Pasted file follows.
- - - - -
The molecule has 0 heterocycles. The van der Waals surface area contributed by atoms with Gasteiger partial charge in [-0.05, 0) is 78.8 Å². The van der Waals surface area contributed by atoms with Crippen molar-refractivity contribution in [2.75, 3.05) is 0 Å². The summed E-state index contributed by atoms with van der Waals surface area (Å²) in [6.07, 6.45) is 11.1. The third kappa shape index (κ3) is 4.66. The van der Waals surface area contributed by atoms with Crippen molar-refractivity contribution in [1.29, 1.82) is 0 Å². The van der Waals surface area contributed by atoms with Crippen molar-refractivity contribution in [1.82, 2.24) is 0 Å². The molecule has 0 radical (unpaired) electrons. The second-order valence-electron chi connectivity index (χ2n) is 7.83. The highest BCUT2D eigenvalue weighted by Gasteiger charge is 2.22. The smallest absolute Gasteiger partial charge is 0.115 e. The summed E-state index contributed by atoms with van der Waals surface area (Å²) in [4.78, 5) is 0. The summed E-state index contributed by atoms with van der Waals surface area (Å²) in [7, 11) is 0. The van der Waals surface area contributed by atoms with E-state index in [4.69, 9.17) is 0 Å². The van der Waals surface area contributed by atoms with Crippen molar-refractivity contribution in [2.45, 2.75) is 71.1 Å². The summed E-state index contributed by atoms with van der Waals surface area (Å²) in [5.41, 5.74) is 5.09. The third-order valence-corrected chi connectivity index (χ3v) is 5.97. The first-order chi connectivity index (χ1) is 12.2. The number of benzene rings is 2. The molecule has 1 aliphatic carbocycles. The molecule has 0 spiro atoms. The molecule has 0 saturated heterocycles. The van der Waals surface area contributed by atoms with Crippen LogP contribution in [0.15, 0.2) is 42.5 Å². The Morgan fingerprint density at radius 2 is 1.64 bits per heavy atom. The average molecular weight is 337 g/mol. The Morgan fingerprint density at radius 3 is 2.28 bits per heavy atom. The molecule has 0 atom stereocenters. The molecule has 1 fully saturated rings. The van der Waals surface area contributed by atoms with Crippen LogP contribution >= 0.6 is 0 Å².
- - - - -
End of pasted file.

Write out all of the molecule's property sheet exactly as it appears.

The molecule has 0 heterocycles. The van der Waals surface area contributed by atoms with Gasteiger partial charge in [-0.05, 0) is 78.8 Å². The van der Waals surface area contributed by atoms with Crippen molar-refractivity contribution in [2.75, 3.05) is 0 Å². The summed E-state index contributed by atoms with van der Waals surface area (Å²) in [6.07, 6.45) is 11.1. The third kappa shape index (κ3) is 4.66. The van der Waals surface area contributed by atoms with Crippen molar-refractivity contribution in [1.29, 1.82) is 0 Å². The van der Waals surface area contributed by atoms with Crippen molar-refractivity contribution in [1.82, 2.24) is 0 Å². The molecule has 0 radical (unpaired) electrons. The second-order valence-electron chi connectivity index (χ2n) is 7.83. The highest BCUT2D eigenvalue weighted by Gasteiger charge is 2.22. The smallest absolute Gasteiger partial charge is 0.115 e. The summed E-state index contributed by atoms with van der Waals surface area (Å²) in [4.78, 5) is 0. The summed E-state index contributed by atoms with van der Waals surface area (Å²) in [7, 11) is 0. The van der Waals surface area contributed by atoms with E-state index in [4.69, 9.17) is 0 Å². The van der Waals surface area contributed by atoms with Crippen molar-refractivity contribution in [2.45, 2.75) is 71.1 Å². The summed E-state index contributed by atoms with van der Waals surface area (Å²) in [5.41, 5.74) is 5.09. The third-order valence-corrected chi connectivity index (χ3v) is 5.97. The first-order chi connectivity index (χ1) is 12.2. The number of benzene rings is 2. The molecule has 1 aliphatic carbocycles. The molecule has 0 spiro atoms. The molecule has 0 saturated heterocycles. The van der Waals surface area contributed by atoms with Crippen LogP contribution in [0.15, 0.2) is 42.5 Å². The Morgan fingerprint density at radius 2 is 1.64 bits per heavy atom. The average molecular weight is 337 g/mol. The Morgan fingerprint density at radius 3 is 2.28 bits per heavy atom. The molecule has 0 atom stereocenters. The molecule has 1 fully saturated rings. The van der Waals surface area contributed by atoms with Crippen LogP contribution >= 0.6 is 0 Å².